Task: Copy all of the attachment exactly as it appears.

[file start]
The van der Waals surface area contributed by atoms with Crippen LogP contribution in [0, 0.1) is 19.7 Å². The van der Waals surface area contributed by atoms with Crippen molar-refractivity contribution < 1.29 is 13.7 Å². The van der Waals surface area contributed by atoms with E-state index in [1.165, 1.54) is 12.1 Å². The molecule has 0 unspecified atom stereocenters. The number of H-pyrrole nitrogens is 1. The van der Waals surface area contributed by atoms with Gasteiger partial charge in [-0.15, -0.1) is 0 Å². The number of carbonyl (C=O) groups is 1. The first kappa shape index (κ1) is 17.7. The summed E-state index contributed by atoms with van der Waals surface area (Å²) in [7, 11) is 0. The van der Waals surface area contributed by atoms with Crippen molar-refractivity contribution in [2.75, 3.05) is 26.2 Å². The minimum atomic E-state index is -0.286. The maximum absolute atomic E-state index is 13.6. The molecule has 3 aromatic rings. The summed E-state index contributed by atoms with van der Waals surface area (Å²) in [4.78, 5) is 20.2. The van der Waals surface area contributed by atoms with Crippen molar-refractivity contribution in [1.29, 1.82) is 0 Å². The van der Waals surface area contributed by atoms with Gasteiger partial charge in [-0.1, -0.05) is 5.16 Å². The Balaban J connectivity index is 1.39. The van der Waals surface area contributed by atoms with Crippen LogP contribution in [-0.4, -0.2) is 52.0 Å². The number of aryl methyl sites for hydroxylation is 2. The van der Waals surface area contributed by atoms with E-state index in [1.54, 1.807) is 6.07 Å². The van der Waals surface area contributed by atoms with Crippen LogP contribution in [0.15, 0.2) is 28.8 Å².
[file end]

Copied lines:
The van der Waals surface area contributed by atoms with Crippen LogP contribution in [0, 0.1) is 19.7 Å². The van der Waals surface area contributed by atoms with Crippen molar-refractivity contribution < 1.29 is 13.7 Å². The van der Waals surface area contributed by atoms with E-state index in [1.165, 1.54) is 12.1 Å². The molecule has 0 unspecified atom stereocenters. The number of H-pyrrole nitrogens is 1. The van der Waals surface area contributed by atoms with Gasteiger partial charge in [-0.15, -0.1) is 0 Å². The number of carbonyl (C=O) groups is 1. The first kappa shape index (κ1) is 17.7. The summed E-state index contributed by atoms with van der Waals surface area (Å²) in [7, 11) is 0. The van der Waals surface area contributed by atoms with Crippen molar-refractivity contribution in [2.75, 3.05) is 26.2 Å². The minimum atomic E-state index is -0.286. The maximum absolute atomic E-state index is 13.6. The molecule has 3 aromatic rings. The summed E-state index contributed by atoms with van der Waals surface area (Å²) in [4.78, 5) is 20.2. The van der Waals surface area contributed by atoms with Crippen molar-refractivity contribution in [1.29, 1.82) is 0 Å². The van der Waals surface area contributed by atoms with Gasteiger partial charge in [-0.1, -0.05) is 5.16 Å². The Balaban J connectivity index is 1.39. The van der Waals surface area contributed by atoms with Crippen LogP contribution in [-0.4, -0.2) is 52.0 Å². The number of aryl methyl sites for hydroxylation is 2. The van der Waals surface area contributed by atoms with E-state index in [1.54, 1.807) is 6.07 Å². The van der Waals surface area contributed by atoms with Crippen LogP contribution in [0.15, 0.2) is 28.8 Å².